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Start Talking with Practices About Section 179 Tax Benefits for 2018

By Pam Foster
August, 2018

It’s not too soon to plan how you’ll help practices get a big break for tax year 2018.

The thing is, your customers may not be aware that The Tax Cuts and Jobs Act of 2017 changed some of the laws regarding depreciation deductions on capital equipment purchases.* So, if you bring up these changes, you may possibly help your customers benefit from investing in new equipment.

IRS Section 179 Notice

First, a quick explanation of what Section 179 means.

It’s a tax rule that allows a business, such as a veterinary practice, to deduct the entire purchase price of each qualifying piece of equipment bought (purchased, financed, or leased) and put into service during the tax year. In this case, tax year 2018. 

If your customers buy or lease qualifying veterinary equipment or software, they can deduct the full price from their annual income… which is a huge incentive to invest back into the practice. 

The changes to IRS Section 179 are significant when it comes to veterinary hospitals investing in new capital equipment.

  • Starting with tax year 2018, the new law has increased the maximum deduction from $500,000 to $1 million for each qualifying piece of equipment.

    Since the new maximum deduction has doubled — and your customers can possibly write off certain tangible property (equipment) expenses of up to $1 million per each purchase — this is spectacular news if a clinic is looking to invest in new equipment.

Perhaps you’ve been talking with a practice looking to expand or upgrade their facilities. This may be the perfect reason to go ahead and add new surgical suite equipment or a new PIMS (practice information management system), etc. 

  • The new law has also increased the phase-out threshold from $2 million to $2.5 million.

This means a practice can purchase up to $2.5 million in total equipment costs, and then the deduction starts to phase out after that amount has been reached. Again, this increase may be just what a clinic needs to expand, add a service, or upgrade their equipment.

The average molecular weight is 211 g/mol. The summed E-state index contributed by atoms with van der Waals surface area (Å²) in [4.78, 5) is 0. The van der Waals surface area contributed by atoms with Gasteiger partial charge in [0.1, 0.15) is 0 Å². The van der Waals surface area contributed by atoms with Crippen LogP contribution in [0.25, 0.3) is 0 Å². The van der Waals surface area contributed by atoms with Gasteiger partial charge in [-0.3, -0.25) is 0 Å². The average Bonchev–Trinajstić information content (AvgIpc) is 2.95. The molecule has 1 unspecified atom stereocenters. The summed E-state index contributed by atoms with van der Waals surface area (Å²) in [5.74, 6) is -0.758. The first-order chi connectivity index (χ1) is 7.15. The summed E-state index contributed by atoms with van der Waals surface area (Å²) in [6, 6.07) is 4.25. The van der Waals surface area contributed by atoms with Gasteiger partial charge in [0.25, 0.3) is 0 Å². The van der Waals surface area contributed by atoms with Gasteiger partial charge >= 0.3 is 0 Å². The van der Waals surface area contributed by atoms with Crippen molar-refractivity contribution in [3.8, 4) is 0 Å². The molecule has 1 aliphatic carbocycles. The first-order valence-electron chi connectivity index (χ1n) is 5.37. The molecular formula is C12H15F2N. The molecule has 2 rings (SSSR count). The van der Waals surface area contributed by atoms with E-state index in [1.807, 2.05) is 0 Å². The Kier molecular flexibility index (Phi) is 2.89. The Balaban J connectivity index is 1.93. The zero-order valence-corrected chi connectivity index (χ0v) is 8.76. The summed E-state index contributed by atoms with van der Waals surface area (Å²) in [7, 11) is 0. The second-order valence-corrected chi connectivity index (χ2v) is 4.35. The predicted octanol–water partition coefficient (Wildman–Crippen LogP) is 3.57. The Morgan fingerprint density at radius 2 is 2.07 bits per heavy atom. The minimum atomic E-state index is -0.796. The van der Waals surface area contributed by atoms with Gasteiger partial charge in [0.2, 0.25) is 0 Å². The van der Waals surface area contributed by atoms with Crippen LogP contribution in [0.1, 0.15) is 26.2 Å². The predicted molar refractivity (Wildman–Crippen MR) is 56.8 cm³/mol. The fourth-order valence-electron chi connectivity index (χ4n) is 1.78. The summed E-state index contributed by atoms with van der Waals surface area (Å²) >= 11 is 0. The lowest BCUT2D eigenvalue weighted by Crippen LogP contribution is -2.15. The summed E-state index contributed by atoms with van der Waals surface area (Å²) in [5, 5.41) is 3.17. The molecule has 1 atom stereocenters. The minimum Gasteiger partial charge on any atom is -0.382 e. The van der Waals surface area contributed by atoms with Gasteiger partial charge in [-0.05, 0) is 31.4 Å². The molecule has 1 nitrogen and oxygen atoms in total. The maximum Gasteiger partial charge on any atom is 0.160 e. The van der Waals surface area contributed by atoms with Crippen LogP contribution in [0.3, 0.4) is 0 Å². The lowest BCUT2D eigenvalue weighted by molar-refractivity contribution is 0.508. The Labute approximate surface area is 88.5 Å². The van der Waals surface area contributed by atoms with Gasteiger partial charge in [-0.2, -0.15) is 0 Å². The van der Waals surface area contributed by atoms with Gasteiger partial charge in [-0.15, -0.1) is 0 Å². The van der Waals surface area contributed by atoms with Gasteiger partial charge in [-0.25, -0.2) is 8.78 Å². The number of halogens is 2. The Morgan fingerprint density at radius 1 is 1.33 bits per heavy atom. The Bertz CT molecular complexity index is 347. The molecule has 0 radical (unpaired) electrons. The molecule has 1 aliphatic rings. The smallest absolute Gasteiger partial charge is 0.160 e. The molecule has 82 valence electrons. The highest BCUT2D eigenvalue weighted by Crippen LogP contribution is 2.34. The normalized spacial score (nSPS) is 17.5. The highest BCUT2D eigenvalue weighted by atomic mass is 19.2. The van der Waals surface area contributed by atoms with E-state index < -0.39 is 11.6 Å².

• In addition, the law has expanded the definition of Section 179 property. Now, the taxpayer may choose to deduct the cost of certain building-interior improvements not included before… such as heating, ventilation, air-conditioning, alarm and security systems, and fire protection.

    This means the practice can look beyond analyzers, exam tables, PIMS, computers, digital imaging, and other medical equipment when looking at potential tax breaks.

The key to all this is the IRS phrase, “The year the property was placed into service.”

To potentially qualify for the Section 179 deductions, practices must place their new equipment into service by midnight on December 31, 2018.

So, even though it may seem too soon to discuss this with practices in your sales territory, major equipment investments can take some time to discuss, consider, order, install, and place into service. 

Know your lead times! How long does it take to get a new dental suite installed? Or a new PIMs? Make sure you know the lead times generally required by each manufacturer. It could be as long as three to four months, which is why we’re bringing this up NOW.

How to help practices starting now.

As you visit clinics, ask your customers if they’re familiar with the Section 179 changes for tax year 2018. If not, go over the basics and show them the IRS website explaining how it all works.

Suggest that they talk with their CPA or other experienced tax professional to determine whether or not the practice’s purchases (or considered purchases) will qualify for the Section 179 deductions. (Important note: It’s fine and recommended that you bring up Section 179 as a great money-saving strategy, but practices need to run the numbers and their tax status by a CPA or other expert to make sure this will benefit them.)

Ask about their dreams and goals for the practice. Is this the year to upgrade their equipment, add a new service, create a new treatment room or dental suite, buy new software, or make any other purchases for the practice? It just may be, thanks to the increased potential tax benefits.

Finally, if your customers are thinking about making purchases this year, you’re the trusted equipment representative who can help them choose wisely.


 *https://www.irs.gov/newsroom/new-rules-and-limitations-for-depreciation-and-expensing-under-the-tax-cuts-and-jobs-act

Topics: DSR Facing Blog, IRS, Taxes

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